More sustainable libraries
The University Library Service is making a significant contribution to the sustainability aspirations of Information Services (INSRV) and the University. A range of enhancements to several library buildings and the creation of effective learning spaces demonstrate this. More efficient working processes have also been introduced.
- Saving energy
- Reducing travel and transport carbon
- Saving paper
- Social responsibility
More sustainable library buildings
The computer bar at Trevithick Library
The refurbishment of the Trevithick Library has allowed INSRV to improve heating, cooling and lighting efficiency in partnership with the University's Estates division and School of Architecture.
INSRV has also worked in partnership with the University's Estates division to replace over 600 inefficient, 30-year-old fluorescent light fittings throughout the Arts and Social Studies Library with new, higher-efficiency, higher-quality lighting.
The new tube life is also approximately three times that of the old fluorescent tubes, thus also reducing lamp replacement costs, embodied energy and landfill.
The work (£180,000 investment) was funded as part of the University's carbon reduction commitment programme, and is predicted to save around £25,000 per year in energy costs, and 125 tonnes of CO2, and save an additional £7,000 per year in maintenance costs.
More efficient library catalogue terminals
INSRV has replaced 100 older standard library catalogue search PCs with "Sun ray" thin client terminals, each consuming about one tenth of the power of the original PCs.
Saving space and transport with electronic journals
Out of 16,000 University journal titles, only 1500 are not available electronically. Online content allows direct access from the desk - reducing time, space, transportation and paper, while allowing better availability, electronic searching and data manipulation. The growing availability of eBooks means that lower numbers of print copies can be purchased for some popular titles.
Through the use of electronic resources, the IT server virtualisation programme and making available more efficient printing and photocopying services, we aim to minimise the environmental impact of library resources while maximising the value and ease-of-use of our services.
Electronic inter-library loans
Secure Electronic Delivery (SED) is now the default for our inter-library loan service, which is replacing the previous default paper-based service. This development is leading to a major reduction in transport carbon (and waiting time) between Cardiff University and other institutions. Online requesting is also now being introduced, ultimately leading to a reduction in the number of printed forms used.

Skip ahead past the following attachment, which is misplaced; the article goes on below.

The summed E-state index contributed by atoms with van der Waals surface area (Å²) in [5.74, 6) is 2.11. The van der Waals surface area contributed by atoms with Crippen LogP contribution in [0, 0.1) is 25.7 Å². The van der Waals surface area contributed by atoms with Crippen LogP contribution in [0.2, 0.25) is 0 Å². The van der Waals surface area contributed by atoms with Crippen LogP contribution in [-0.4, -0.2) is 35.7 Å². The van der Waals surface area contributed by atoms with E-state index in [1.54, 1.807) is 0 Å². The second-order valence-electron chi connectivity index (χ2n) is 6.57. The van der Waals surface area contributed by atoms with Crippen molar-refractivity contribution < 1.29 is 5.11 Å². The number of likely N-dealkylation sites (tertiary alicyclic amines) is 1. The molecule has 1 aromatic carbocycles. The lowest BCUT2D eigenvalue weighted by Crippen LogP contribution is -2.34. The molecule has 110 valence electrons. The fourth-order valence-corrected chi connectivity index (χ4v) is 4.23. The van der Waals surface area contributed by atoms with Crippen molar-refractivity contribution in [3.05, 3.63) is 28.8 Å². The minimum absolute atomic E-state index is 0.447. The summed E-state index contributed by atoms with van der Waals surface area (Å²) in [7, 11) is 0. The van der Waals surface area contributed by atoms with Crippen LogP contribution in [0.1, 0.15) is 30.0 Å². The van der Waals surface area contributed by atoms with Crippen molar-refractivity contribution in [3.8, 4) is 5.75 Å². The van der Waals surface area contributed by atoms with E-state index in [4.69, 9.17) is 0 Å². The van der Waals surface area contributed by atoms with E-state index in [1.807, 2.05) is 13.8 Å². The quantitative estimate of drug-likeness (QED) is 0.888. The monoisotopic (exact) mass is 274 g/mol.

Ask A Librarian Live
Ask a Librarian Live is an instant messaging service that connects library users with a member of library staff, without needing to physically travel to one of the University libraries, saving travel carbon and time. The service is available through the Libraries page and the student intranet.
Services For Distance Learners
There is a range of Library services available to distance learners, reducing the need for them to travel long distances to and from the University.
More efficient printing and photocopying
- Duplex (double-sided) printing and photocopying is enabled by default in all multifunctional printing and photocopying devices (MFDs) in all the libraries and INSRV open access IT rooms.
- The MFDs also initiate a 'power save' mode when not in use.
- All printer cartridges and toner bottles are recycled.
- Your account on the myPrint network printing system enables you to track your usage, and therefore impact, of printing and photocopying.
- Please also see our tips for more sustainable printing.
Donating and recycling older books and journals
For books and paper journals, we aim to send zero to landfill through:
- donating books to good causes when they go beyond their immediate life at Cardiff University - for example, INSRV made a book donation to the University of Gambia in May 2008 in partnership with the University's Communications and International Relations Division
- recycling those that can't be re-used.
Educational Awards in Sierra Leone (EASL)
Since 1999, the Directorate has provided community health information for poverty alleviation in Sierra Leone - part funded by the Department for International Development's DelPHE (Development Partnerships in Higher Education) scheme and the Welsh Assembly Government. This has included working in the local communities, and developing locally-appropriate health information to help fight extreme poverty and hunger, to reduce child mortality and to combat disease. The partnership also provides educational support for school students and 'EASL: Educational Awards in Sierra Leone' became an officially recognised charity earlier this year.